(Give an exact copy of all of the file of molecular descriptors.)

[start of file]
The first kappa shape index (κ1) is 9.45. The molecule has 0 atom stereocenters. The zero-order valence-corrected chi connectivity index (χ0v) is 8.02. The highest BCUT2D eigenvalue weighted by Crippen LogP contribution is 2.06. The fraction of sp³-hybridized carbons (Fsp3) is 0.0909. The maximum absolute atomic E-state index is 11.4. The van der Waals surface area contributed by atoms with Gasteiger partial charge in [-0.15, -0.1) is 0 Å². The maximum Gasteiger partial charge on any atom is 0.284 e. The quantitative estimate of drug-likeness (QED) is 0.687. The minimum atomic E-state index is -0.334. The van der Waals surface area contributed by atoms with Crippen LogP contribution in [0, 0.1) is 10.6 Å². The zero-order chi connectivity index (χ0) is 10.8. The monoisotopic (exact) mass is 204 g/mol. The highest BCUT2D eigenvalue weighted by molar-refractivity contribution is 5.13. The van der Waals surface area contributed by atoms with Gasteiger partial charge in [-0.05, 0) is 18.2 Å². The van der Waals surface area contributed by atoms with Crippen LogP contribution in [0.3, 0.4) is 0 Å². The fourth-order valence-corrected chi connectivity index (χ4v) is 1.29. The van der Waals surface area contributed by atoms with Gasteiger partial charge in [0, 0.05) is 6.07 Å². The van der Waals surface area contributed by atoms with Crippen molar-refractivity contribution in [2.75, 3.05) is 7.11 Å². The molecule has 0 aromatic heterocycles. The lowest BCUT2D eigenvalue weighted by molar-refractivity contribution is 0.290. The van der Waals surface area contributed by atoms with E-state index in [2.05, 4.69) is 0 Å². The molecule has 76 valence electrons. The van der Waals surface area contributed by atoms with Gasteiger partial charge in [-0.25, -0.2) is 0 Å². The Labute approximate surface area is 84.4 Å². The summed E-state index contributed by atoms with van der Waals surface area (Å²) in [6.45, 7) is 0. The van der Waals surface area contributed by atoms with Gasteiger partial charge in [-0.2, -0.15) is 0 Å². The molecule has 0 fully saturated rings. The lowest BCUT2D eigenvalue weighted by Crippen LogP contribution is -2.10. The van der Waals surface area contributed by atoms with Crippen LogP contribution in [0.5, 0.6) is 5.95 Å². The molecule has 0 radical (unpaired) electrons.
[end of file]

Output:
The first kappa shape index (κ1) is 9.45. The molecule has 0 atom stereocenters. The zero-order valence-corrected chi connectivity index (χ0v) is 8.02. The highest BCUT2D eigenvalue weighted by Crippen LogP contribution is 2.06. The fraction of sp³-hybridized carbons (Fsp3) is 0.0909. The maximum absolute atomic E-state index is 11.4. The van der Waals surface area contributed by atoms with Gasteiger partial charge in [-0.15, -0.1) is 0 Å². The maximum Gasteiger partial charge on any atom is 0.284 e. The quantitative estimate of drug-likeness (QED) is 0.687. The minimum atomic E-state index is -0.334. The van der Waals surface area contributed by atoms with Crippen LogP contribution in [0, 0.1) is 10.6 Å². The zero-order chi connectivity index (χ0) is 10.8. The monoisotopic (exact) mass is 204 g/mol. The highest BCUT2D eigenvalue weighted by molar-refractivity contribution is 5.13. The van der Waals surface area contributed by atoms with Gasteiger partial charge in [-0.05, 0) is 18.2 Å². The van der Waals surface area contributed by atoms with Crippen LogP contribution in [0.3, 0.4) is 0 Å². The fourth-order valence-corrected chi connectivity index (χ4v) is 1.29. The van der Waals surface area contributed by atoms with Gasteiger partial charge in [0, 0.05) is 6.07 Å². The van der Waals surface area contributed by atoms with Crippen molar-refractivity contribution in [2.75, 3.05) is 7.11 Å². The molecule has 0 aromatic heterocycles. The lowest BCUT2D eigenvalue weighted by molar-refractivity contribution is 0.290. The van der Waals surface area contributed by atoms with E-state index in [2.05, 4.69) is 0 Å². The molecule has 76 valence electrons. The van der Waals surface area contributed by atoms with Gasteiger partial charge in [-0.25, -0.2) is 0 Å². The Labute approximate surface area is 84.4 Å². The summed E-state index contributed by atoms with van der Waals surface area (Å²) in [6.45, 7) is 0. The van der Waals surface area contributed by atoms with Gasteiger partial charge in [-0.2, -0.15) is 0 Å². The molecule has 0 fully saturated rings. The lowest BCUT2D eigenvalue weighted by Crippen LogP contribution is -2.10. The van der Waals surface area contributed by atoms with Crippen LogP contribution in [0.5, 0.6) is 5.95 Å². The molecule has 0 radical (unpaired) electrons.